By reputation, California is known as more protective of consumers than most states. One result is the reluctance of California courts to enforce arbitration agreements in consumer contracts, viewing these arbitration provisions as favorable to business and unfavorable to consumers. But recently the U.S. Supreme Court applied federal law to strike down a California ruling refusing to enforce arbitration in a consumer contract for the second time in four years.
On December 14, 2015, the Supreme Court of the United States overturned a California court's refusal to enforce a class arbitration provision in a television service agreement. The decision follows AT&T Mobility LLC v. Concepcion, 563 U.S. 333(2011), in which the Supreme Court of the United States held that California's Discover Bank rule, holding that class-arbitration waivers are unenforceable, was pre-empted by the Federal Arbitration Act, 9 U.S.C. § 2.
In the decision reviewed by the Supreme Court of the United States in DirecTV, Inc. v. Imburgia, et al., No. 14-462 (Dec. 14, 2015), the Court of Appeal of California for the Second Appellate District found that a binding arbitration provision with a class-arbitration waiver found in the service agreement between DirecTV, Inc. and its customers was unenforceable. This ruling was despite the preemption of California'sDiscover Bank rule (holding class-arbitration waivers unenforceable) by the U.S. Supreme Court in Concepcion.
The Court of Appeal of California cited the language of the service agreement, providing that "[i]f . . . the law of your state would find this agreement to dispense with class arbitration procedures unenforceable, then this entire Section 9 [the arbitration section] is unenforceable." It reasoned that "law of your state" meant the law of California for the customers which were California residents.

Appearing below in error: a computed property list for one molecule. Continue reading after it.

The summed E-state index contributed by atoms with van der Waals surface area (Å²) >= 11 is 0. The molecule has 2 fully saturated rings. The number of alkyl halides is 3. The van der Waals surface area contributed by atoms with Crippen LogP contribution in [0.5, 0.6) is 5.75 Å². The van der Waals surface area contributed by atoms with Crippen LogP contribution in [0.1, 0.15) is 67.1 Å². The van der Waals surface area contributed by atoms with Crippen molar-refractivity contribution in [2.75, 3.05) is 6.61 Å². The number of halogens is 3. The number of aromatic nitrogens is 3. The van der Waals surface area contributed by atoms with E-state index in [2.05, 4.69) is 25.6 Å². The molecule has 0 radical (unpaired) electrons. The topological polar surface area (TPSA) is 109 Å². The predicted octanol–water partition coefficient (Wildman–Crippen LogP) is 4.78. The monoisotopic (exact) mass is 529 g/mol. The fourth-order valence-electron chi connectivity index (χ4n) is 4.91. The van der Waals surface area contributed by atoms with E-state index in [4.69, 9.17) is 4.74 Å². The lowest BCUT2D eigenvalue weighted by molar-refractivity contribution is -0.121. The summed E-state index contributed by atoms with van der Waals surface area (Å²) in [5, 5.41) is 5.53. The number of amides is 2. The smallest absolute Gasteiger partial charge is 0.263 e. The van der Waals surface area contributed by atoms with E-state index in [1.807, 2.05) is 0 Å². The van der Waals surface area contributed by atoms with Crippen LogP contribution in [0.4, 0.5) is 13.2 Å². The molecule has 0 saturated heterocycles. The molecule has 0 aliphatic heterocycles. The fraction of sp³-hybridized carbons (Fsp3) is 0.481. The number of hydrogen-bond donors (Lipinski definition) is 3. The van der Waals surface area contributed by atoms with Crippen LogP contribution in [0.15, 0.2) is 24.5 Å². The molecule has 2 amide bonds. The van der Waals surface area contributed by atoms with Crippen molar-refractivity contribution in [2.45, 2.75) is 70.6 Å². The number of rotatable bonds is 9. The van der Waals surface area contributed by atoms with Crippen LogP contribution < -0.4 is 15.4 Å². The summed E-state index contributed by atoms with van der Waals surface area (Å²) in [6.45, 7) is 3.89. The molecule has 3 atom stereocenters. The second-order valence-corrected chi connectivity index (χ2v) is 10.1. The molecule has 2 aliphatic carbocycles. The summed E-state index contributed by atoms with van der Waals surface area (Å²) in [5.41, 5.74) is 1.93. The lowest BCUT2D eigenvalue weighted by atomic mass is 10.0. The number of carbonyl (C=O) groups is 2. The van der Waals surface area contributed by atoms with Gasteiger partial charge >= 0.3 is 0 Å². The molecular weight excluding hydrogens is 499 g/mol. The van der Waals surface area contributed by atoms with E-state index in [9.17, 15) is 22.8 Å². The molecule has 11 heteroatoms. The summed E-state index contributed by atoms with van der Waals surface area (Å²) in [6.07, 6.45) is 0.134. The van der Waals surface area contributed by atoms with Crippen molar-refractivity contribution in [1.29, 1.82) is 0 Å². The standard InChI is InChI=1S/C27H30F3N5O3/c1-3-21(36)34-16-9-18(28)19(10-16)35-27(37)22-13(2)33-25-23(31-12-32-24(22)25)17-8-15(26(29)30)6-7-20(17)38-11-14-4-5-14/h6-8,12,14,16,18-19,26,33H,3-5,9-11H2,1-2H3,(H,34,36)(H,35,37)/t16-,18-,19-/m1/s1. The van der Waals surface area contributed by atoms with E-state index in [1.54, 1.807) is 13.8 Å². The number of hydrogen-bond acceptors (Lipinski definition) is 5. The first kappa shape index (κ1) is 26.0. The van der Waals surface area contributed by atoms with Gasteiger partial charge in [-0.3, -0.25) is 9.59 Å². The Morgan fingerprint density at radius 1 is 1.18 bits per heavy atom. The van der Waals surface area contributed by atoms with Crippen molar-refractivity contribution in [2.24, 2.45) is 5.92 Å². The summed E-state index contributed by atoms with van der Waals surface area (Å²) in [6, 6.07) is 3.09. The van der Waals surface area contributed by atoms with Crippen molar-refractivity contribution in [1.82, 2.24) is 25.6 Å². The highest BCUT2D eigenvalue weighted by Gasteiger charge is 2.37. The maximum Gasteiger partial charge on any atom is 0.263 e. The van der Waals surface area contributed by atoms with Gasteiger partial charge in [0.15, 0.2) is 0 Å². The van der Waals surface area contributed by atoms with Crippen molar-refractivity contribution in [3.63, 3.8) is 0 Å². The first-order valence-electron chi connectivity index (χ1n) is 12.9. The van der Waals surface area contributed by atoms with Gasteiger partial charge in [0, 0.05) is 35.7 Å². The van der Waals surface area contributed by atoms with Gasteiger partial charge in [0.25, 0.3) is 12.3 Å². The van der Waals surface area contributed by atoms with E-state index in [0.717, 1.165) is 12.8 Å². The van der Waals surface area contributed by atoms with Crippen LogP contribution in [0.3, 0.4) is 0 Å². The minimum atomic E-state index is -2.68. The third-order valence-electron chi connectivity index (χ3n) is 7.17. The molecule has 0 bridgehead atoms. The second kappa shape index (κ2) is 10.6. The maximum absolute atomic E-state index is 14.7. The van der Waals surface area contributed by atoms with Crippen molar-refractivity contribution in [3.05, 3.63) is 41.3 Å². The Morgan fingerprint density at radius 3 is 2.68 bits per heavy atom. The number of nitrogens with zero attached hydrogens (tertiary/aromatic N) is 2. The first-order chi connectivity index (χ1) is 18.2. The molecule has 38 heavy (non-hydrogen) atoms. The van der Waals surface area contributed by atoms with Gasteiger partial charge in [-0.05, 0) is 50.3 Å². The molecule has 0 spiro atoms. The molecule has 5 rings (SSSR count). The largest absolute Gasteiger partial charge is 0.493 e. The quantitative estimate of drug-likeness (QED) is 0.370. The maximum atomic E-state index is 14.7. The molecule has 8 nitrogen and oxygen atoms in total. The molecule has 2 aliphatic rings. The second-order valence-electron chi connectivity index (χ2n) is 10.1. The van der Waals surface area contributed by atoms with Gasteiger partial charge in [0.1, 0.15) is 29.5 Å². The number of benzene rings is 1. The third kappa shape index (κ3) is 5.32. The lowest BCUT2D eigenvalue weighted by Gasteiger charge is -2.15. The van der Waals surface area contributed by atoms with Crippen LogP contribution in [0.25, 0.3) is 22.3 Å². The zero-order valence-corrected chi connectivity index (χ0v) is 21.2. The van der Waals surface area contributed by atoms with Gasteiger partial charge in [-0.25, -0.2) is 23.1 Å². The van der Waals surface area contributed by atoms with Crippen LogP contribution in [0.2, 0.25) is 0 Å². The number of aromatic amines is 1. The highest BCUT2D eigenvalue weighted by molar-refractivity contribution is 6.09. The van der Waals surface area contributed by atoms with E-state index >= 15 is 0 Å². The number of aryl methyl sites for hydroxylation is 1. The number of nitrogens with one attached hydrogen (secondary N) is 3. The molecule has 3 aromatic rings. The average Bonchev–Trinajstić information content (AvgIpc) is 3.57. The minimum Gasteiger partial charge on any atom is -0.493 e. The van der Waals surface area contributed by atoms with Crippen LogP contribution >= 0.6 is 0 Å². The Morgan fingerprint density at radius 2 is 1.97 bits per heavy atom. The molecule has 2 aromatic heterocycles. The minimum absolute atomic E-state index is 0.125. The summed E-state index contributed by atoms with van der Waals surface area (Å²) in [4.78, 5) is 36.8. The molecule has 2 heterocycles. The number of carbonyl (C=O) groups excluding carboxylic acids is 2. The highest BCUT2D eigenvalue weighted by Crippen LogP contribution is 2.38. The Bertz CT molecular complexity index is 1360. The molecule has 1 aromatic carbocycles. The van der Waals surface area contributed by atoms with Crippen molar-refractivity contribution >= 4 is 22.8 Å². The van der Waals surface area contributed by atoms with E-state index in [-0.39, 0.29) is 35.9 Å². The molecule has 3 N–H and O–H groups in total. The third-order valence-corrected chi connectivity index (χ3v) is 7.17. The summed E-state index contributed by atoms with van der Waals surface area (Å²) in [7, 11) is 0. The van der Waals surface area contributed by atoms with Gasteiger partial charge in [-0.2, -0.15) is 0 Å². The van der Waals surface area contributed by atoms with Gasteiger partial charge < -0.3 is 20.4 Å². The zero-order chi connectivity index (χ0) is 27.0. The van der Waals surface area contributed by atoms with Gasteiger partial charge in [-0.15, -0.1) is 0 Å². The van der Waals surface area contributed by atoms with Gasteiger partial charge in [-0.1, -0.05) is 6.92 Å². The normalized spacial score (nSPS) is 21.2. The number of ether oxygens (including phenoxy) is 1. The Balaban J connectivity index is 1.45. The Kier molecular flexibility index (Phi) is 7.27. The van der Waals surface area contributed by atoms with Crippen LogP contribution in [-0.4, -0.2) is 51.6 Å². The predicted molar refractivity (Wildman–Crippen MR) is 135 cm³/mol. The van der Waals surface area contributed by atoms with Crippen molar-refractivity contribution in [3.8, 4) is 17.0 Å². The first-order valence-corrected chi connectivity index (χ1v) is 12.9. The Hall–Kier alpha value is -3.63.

It pointed to California's Consumer Legal Remedies Act (rather than the Discover Bank rule) which provides that a waiver of a right to bring a class action under such Act is invalid. It thus held that the Consumer Legal Remedies Act rendered the class-arbitration waiver unenforceable and, under the terms of the service agreement, the arbitration section was rendered unenforceable. The California Supreme Court denied discretionary review and DirecTV, Inc. filed a writ of certiorari to the Supreme Court of the United States. So the U.S. Supreme Court had still another opportunity to strike down a California decision preventing arbitration in consumer contracts.
The Supreme Court of the United States did just that. The Court reasoned that the cited provision of the Consumer Legal Remedies Act embodied the Discover Bankrule and, accordingly, was preempted by the Federal Arbitration Act. Under its interpretation, the "law of your state" takes its ordinary meaning of "valid state law" and does not include "invalid state law." Further, it is unlikely that other courts will apply the Court of Appeal's finding that state law retains independent force after being deemed preempted under a decision of the Supreme Court of the United States. Accordingly, because the decision of the Court of Appeal was preempted by the Federal Arbitration Act (similar to Concepcion), the arbitration section of the service agreement was deemed enforceable.
Unfortunately for California, federal law, embodied in the Federal Arbitration Act, enforces arbitration provisions without regard to consumer or non-consumer contracts. So Imburgia represents the second time in four years that the U.S. Supreme Court has applied the supremacy of federal law to require the application of arbitration provisions in consumer contracts, even those in California.